Did you know that over half of Americans suffer from gum disease? 47.2%, to be exact, which totals around 64.7 million people. And it only gets worse with age; 70.1% of adults aged 65 or older have at least mild gum disease, if not worse. Gum disease is an infection of the gums that can lead to tooth loss, bone loss, and other serious health problems. Despite its prevalence, gum disease is often ignored or left untreated. This is a mistake!
Symptoms of Gum Disease
First, you must recognize gum disease’s symptoms and seek treatment. Symptoms can include:
- Red, swollen, tender gums
- Bleeding while brushing or flossing
- Receding gums
- Persistent bad breath
- Loose teeth
The infection is known as gingivitis at the early stage, and it can be reversed with proper care. If left untreated, however, the infection will progress to periodontitis which cannot be reversed and must be managed with ongoing treatments. Ignoring gum disease can lead to serious health problems, such as the following:
The most obvious risk associated with gum disease is tooth loss. Gum disease causes the gums to pull away from the teeth, creating pockets of bacteria. These pockets eventually become infected, causing the bone around the teeth to deteriorate. This process can lead to tooth loss if left untreated. Tooth loss starts when the supporting bone structure around the teeth is destroyed.
What to Do: Tooth loss is, unfortunately, irreversible. What you can do now is to see your dentist for implants. If you’ve lost four teeth due to gum disease, implants on all four teeth can help restore your bite and prevent further tooth loss. This can save you from having to wear dentures or other dental appliances in the future. This is done by placing metal implants into the jawbone and attaching a replacement tooth. This is more cosmetic than dentures, as implants better mimic real teeth.
Gum disease has been linked to heart disease, stroke, and other cardiovascular diseases. This is thought to be due to the bacteria that enter the bloodstream when you have gum disease. The bacteria can cause inflammation in your arteries, leading to blockages that could result in a heart attack or stroke.
What to Do: If you already have gum disease, getting it treated as soon as possible is important. This is especially true if you’re at risk for heart disease or other cardiovascular diseases. Your dentist can help diagnose the level of infection and recommend an appropriate treatment plan. It’s also important to ensure you practice good oral hygiene habits daily and visit your dentist regularly for check-ups.
Gum disease has also been linked to diabetes complications. People with diabetes are more likely to get gum disease, and those with gum disease are more likely to struggle with controlling their blood sugar levels. Also, an infection like periodontitis could make your blood sugar level increase and, as a result, makes it more complicated to manage your diabetes.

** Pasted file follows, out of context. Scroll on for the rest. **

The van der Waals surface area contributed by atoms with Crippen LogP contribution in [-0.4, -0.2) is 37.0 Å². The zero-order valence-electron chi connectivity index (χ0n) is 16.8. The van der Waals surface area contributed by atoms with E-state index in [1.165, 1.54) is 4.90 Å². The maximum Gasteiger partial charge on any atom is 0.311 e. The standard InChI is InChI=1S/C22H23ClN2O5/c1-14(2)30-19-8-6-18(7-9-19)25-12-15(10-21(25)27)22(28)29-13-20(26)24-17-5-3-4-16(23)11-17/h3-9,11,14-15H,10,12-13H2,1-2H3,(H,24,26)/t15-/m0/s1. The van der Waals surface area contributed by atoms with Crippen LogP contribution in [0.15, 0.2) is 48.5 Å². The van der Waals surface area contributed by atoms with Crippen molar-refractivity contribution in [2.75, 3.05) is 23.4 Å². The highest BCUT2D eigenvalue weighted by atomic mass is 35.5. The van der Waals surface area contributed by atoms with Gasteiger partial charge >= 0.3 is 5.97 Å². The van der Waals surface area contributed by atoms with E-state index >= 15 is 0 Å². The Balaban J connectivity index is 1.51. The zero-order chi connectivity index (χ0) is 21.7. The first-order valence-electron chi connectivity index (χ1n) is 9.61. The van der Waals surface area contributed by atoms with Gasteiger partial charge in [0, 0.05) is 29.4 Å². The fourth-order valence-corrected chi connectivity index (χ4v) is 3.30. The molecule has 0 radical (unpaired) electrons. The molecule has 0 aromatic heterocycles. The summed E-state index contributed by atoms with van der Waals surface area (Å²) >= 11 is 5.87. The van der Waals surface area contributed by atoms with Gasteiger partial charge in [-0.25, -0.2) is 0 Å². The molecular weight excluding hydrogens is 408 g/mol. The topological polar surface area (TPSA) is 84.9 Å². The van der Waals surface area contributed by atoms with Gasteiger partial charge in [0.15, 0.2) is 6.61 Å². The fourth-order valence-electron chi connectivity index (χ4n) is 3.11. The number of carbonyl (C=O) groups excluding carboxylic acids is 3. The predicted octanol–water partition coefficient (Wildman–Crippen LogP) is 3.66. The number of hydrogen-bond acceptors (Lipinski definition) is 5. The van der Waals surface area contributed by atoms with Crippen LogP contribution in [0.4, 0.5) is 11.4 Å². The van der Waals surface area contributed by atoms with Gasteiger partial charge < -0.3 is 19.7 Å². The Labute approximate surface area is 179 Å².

What to Do: If you have diabetes, you must see your dentist regularly for check-ups and cleanings. This helps prevent gum disease from developing or getting worse. You should also practice good oral hygiene habits daily and watch for signs of gum disease, such as redness, swelling, and bleeding of the gums. If you experience these signs, see your dentist immediately for treatment.
Taking Care of Your Gums
The good news is that gum disease can be avoided by taking proper care of your gums. Here are some tips on how you can avoid the risks of gum disease:
- Brush at least twice a day with fluoride toothpaste
- Floss at least once daily
- Eat a healthy, balanced diet
- Visit your dentist for regular check-ups and cleanings
- Stop smoking or using any other form of tobacco
If you’re already experiencing symptoms of gum disease, it’s important to seek treatment from your dentist as soon as possible. Treatment for gum disease depends on its severity and can range from professional cleaning to surgery. The sooner you see your dentist, the better your chances of saving your teeth and avoiding other potential health risks.
What Your Dentist Can Do
Your dentist is the best person to help you manage your gum disease. They can diagnose your condition and recommend a course of treatment, which may include professional cleaning, antibiotics, surgery, or other treatments. Your dentist can also provide lifestyle advice and tips on how to reduce the risk of developing gum disease in the future. By visiting your dentist every six months for check-ups and cleanings, you can catch any signs of gum disease before it becomes a bigger problem.
Gum disease is a serious problem that should not be ignored. Ignoring gum disease can lead to tooth loss, cardiovascular disease, and diabetes. If you suspect gum disease, you must see a dentist as soon as possible. Early diagnosis and treatment can help improve your overall health and prevent further complications.